I had a very difficult time with the skills stage at the last IDPA match I attended. While retrospecting the skill I struggled with, it dawned on me that there are other folks with limitations and ailments who enjoy firearm related activities that might benefit from getting a glimpse into my experiences and thoughts. That led me to poll Twitter for interest on a blog post about this topic. I didn’t expect to hear so much enthusiasm for content on this topic. In fact, the responses were so overwhelming that I decided it would be better served by a series of posts on this topic.
So here we are then. The first post of a series I’m calling Shooting with Ailments.
As I take more training courses and participate in more matches, I’ve come to learn there are a number of good techniques employed by experienced and skilled shooters in order to shoot on target as fast as possible. These techniques work for the vast majority of able bodied shooters. However, some shooters, like myself, have physical limitations. These limitations could be a result of a condition one was born with, an injury, the onset of a medical condition, current physical shape, or simply time catching up with us. The other thing I’ve learned is that shooters with limitations can adapt the tried and true techniques or sometimes develop their own in order for them to shoot on target as fast as possible.
This brings me back to the skills stage at the IDPA match. The stage consisted of three targets about two yards apart from each other and about ten yards away from the shooter. On the start signal, the shooter engages each target with two shots using a two handed grip then reloads and re-engages each target with two shots using a stronghand only grip then reloads and re-engages each target with two shots using a weakhand only grip. My problem was the final string using a weakhand only grip. You see, I have a form of rheumatoid arthritis. My left hand, or weakhand given I’m a right handed pistol shooter, is the primary area affected by arthritis. When I have a flare up or my left hand is fatigued, it will begin to quiver when I form a tight grip which makes it near impossible to aim a pistol accurately.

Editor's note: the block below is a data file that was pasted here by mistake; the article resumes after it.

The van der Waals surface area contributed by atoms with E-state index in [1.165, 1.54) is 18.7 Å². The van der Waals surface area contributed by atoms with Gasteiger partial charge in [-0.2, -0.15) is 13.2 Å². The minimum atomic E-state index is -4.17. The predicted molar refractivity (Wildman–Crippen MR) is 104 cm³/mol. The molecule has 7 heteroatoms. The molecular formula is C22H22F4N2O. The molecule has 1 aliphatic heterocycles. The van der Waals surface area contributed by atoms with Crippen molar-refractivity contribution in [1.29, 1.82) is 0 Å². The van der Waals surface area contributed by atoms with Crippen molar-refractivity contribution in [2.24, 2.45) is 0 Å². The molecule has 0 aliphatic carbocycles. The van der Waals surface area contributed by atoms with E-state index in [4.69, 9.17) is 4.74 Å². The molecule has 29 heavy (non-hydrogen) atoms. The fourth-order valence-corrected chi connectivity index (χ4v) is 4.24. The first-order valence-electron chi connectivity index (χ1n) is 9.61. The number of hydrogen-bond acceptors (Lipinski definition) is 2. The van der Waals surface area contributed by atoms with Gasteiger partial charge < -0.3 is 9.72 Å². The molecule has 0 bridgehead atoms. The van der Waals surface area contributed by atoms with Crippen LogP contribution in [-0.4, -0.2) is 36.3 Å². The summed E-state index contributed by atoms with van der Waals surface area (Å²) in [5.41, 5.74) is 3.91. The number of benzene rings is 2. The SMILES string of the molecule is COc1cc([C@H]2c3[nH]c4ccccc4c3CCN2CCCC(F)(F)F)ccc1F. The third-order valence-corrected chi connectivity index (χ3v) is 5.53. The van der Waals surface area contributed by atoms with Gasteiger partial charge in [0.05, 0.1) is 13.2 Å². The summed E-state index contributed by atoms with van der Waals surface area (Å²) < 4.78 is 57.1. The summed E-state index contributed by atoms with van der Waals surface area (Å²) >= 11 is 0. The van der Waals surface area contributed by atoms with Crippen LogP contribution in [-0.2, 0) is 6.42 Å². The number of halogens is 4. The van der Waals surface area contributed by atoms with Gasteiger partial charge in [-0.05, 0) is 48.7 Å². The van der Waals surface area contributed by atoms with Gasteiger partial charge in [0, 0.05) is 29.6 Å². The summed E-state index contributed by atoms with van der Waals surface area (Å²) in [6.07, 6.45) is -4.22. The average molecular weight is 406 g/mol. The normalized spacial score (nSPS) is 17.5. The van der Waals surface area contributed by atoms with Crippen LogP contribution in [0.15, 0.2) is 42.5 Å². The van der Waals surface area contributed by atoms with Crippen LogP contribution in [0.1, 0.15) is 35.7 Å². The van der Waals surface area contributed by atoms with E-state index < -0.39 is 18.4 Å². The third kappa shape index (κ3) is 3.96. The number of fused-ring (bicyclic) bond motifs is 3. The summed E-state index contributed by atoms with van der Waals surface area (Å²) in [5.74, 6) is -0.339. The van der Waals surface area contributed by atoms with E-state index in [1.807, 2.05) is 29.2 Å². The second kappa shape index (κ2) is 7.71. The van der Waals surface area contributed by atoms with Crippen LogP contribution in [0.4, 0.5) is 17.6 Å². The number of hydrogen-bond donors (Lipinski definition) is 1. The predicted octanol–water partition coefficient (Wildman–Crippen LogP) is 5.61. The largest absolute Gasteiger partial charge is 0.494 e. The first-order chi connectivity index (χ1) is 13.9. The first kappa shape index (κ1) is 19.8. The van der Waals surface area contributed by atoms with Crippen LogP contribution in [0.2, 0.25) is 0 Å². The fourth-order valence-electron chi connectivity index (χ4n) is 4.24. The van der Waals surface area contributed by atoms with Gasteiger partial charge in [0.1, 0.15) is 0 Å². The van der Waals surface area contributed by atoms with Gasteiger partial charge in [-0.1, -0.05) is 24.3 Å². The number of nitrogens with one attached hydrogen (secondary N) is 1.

Generally speaking, pistol shooters will use the tightest grip they can muster. The tighter the grip the faster, the recovery from recoil. That translates into less time between shots. However, with a shaky gun there is a good chance those hits will land in the -1 or -3 zones on an IDPA target. From a self defense perspective, it means the vital organs will likely be missed. Neither of those is a desirable result.
So what can I do?
As I mentioned, my left hand only starts to quiver when I tighten my grip. The tighter the grip, the stronger the quiver. As such, I can increase accuracy by relaxing my grip. This goes blatantly against what is generally taught for pistol grip techniques. Additionally, relaxing the grip too much can result in a “limp wrist” induced malfunction (usually a failure to eject). However, that too can be minimized by relaxing the elbow a bit and letting my weakhand move back towards me as the gun recoils.
What’s the net result? From an IDPA competition perspective, it means that the tight gripped fast 0.25 second split time plus time deductions ranging from -2 seconds (for 2 hits in the -1 target area) to -10 (for 2 complete misses) with a resulting time of 2.25 to 10.25 seconds becomes two hits in the zero target area with a longer split time. Even if that longer split time is 2 seconds between each shot, it’s a much better score and result than fast inaccurate hits. From a self defense perspective, it means the difference between two good hits in the vital zone instead of no good hits in the vital zone.
Another thought that came to mind during my retrospective is that the problem with my weak hand grip isn’t always present. This means that one of the things I will have to work on is learning to identify when it’s present because I would rather get two good hits in less than a second when I can rather than getting in the habit of shooting slow weakhand only splits all the time. I haven’t quite figured out how to train and practice for this, but I figure it will be developing the habit to start with a tight grip, recognizing the quiver, and backing off the grip until the sight is steady enough to break the shot. I am assuming this will take some effort and won’t be easy to achieve a level of skill where I can do all of that quickly under stress, but I’m going to work towards it anyway.
So there you have it? Sometimes a physical limitation means we have to forego what best of breed techniques call for and adapt a technique to suit the shooter. Yes, it will likely be less than optimal in a broad sense. However, it will be optimal for the individual.
What are some limitations you have and how have you adapted? I welcome your comments below as I think this discussion can benefit many shooters.